IVR Voice Gating, a reminder.

Did you know?

Whenever you get an interactive voice recognition system by calling a big business, many of them are set up with voice gates that will dump you into specific queues.

Certain words, phrases, and tonalities can pull you to the front of the queue as a VIP.

VIP, in this case, is often Very Irritated Person.

You’ve probably observed this behavior in the past, when you’ve called a company three times, got irritated, and launched a tactical F-nuke at the voice system: “I’m tired of this F-ing machine!” Please hold, I’ll get a representative.

So, start off nice, but answer as many prompts with your keypad as possible when you call. What’s your member number? Keypad that, 8675309. What’s your date of birth? Button time, 06091969. How much did your first born weigh in grams? Digits, 4096. DON’T spam zeroes — a lot of IVR systems are now trained to dump calls to the tone department after too many responses of 0.

This said: Halfway through the process, switch to voice responses. Save your tactical F-nuke and carpet F-bomb for later. IVRs steer around their efficacy for the most part. Arm yourself with the words Agent, Representative, and Give me a real human. Actually answer one or two of the questions via voice, then switch to Representative or Agent rounds, and put a little steel into your enunciation of the word. You’re now opening the gate to queue jump.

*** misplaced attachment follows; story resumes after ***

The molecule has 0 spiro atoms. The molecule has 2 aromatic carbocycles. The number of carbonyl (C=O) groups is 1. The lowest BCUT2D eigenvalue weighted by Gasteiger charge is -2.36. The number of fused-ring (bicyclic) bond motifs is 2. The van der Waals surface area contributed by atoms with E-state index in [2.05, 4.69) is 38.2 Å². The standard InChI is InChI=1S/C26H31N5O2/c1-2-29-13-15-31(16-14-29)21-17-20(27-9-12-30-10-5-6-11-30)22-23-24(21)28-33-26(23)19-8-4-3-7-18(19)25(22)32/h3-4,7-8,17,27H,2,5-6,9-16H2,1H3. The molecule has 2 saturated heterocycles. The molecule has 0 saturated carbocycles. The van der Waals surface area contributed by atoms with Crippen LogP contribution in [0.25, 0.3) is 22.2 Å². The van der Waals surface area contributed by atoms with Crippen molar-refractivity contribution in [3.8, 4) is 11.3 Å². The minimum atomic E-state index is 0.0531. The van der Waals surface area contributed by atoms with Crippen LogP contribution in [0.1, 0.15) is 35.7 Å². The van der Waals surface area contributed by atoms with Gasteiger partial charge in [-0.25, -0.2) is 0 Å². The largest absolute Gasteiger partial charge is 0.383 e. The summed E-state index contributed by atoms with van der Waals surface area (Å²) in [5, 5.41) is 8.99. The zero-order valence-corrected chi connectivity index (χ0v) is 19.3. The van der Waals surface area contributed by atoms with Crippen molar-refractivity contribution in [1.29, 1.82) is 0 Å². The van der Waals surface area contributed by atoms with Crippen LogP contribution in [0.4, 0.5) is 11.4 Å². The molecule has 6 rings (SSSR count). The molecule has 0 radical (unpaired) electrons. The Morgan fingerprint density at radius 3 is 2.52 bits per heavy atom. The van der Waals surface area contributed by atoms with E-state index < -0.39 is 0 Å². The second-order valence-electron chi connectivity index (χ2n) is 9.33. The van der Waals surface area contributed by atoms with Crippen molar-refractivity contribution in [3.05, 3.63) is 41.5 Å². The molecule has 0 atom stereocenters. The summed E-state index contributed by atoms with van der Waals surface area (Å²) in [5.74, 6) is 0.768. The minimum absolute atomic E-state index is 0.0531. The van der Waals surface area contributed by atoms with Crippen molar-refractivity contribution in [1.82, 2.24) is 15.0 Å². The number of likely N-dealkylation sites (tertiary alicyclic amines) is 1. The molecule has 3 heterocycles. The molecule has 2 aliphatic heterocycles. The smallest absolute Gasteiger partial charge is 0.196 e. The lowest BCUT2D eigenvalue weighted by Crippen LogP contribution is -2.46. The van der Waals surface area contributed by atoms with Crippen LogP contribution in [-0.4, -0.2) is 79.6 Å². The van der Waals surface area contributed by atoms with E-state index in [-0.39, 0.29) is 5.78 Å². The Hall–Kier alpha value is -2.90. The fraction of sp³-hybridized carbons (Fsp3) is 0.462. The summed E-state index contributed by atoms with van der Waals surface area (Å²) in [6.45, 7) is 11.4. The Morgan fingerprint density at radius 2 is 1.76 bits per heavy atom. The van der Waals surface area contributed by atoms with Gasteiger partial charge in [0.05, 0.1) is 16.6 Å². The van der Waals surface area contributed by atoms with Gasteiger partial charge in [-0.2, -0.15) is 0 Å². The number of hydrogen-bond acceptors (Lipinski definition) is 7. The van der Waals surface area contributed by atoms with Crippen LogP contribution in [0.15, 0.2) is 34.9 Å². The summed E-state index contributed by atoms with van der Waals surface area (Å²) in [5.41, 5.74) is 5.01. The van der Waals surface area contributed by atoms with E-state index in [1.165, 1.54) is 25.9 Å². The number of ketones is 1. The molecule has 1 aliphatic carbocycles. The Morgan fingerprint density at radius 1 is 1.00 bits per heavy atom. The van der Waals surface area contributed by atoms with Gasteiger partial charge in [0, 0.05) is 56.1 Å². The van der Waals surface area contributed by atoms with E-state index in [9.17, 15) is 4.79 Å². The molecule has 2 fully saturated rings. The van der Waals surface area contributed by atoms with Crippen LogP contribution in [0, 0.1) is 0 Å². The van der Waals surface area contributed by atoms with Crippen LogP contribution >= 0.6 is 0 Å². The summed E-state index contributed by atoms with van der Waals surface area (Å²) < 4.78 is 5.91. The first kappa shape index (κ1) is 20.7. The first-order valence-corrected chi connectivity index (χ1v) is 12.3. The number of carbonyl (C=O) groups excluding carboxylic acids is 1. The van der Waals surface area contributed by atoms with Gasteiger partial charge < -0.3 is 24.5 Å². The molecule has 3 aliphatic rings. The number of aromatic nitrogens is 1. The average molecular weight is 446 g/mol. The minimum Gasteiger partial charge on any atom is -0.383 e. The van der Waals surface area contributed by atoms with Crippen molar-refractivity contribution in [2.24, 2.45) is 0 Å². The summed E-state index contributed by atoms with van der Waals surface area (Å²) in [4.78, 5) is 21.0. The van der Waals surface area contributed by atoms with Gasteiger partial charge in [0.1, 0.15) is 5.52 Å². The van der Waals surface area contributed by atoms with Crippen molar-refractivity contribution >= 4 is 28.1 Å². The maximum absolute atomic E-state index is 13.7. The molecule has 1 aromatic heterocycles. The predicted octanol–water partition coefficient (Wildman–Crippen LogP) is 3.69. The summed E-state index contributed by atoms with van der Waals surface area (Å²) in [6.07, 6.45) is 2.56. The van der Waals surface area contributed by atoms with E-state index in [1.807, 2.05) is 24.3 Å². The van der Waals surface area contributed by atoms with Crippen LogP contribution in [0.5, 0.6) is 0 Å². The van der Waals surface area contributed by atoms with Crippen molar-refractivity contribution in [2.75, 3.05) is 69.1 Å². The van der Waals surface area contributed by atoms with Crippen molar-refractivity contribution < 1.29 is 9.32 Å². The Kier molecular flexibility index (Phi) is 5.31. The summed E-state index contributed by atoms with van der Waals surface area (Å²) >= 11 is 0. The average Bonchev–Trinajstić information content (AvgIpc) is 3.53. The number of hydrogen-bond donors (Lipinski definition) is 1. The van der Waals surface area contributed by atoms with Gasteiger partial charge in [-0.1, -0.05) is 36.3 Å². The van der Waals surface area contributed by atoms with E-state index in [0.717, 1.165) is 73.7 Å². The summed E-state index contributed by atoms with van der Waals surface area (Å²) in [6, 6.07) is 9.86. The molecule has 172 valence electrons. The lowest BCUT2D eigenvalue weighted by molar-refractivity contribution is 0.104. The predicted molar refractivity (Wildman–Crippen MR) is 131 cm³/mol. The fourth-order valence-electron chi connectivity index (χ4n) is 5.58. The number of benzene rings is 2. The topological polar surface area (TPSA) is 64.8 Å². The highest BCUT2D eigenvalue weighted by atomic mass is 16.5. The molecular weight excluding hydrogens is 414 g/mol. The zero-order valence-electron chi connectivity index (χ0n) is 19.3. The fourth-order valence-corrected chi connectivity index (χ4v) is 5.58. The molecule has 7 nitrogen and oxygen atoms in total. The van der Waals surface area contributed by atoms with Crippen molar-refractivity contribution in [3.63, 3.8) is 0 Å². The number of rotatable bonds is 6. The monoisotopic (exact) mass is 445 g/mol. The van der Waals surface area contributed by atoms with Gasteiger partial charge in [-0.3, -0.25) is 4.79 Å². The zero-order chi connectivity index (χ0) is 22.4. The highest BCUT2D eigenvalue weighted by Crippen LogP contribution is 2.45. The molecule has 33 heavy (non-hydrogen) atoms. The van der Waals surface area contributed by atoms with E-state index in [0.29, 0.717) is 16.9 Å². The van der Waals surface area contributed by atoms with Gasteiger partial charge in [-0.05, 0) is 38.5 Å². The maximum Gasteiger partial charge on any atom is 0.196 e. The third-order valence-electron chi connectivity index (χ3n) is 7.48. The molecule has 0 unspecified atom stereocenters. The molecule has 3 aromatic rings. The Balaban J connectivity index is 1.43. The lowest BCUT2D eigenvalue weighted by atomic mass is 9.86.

When the system starts getting preachy about how it can help you, fire the Give me a real human shell for extra damage. Most systems will give up, and place you in the call queue to get a person on the line. You’ve usually been bumped ahead of the person that talked their way through all of the menus, but for an extra boost, while the system is talking to you on estimated wait times, throw an exasperated Shut UP in for chip damage.

Incidentally, this is how I carved through a “greater than ten minute wait” that Distress Scripts announced during my ordeal with getting my glucometer sensor suite. From top of call to human response was about 139 seconds: Actually faster than the previous call of 6.5 minutes, no human, and an offer to call me back.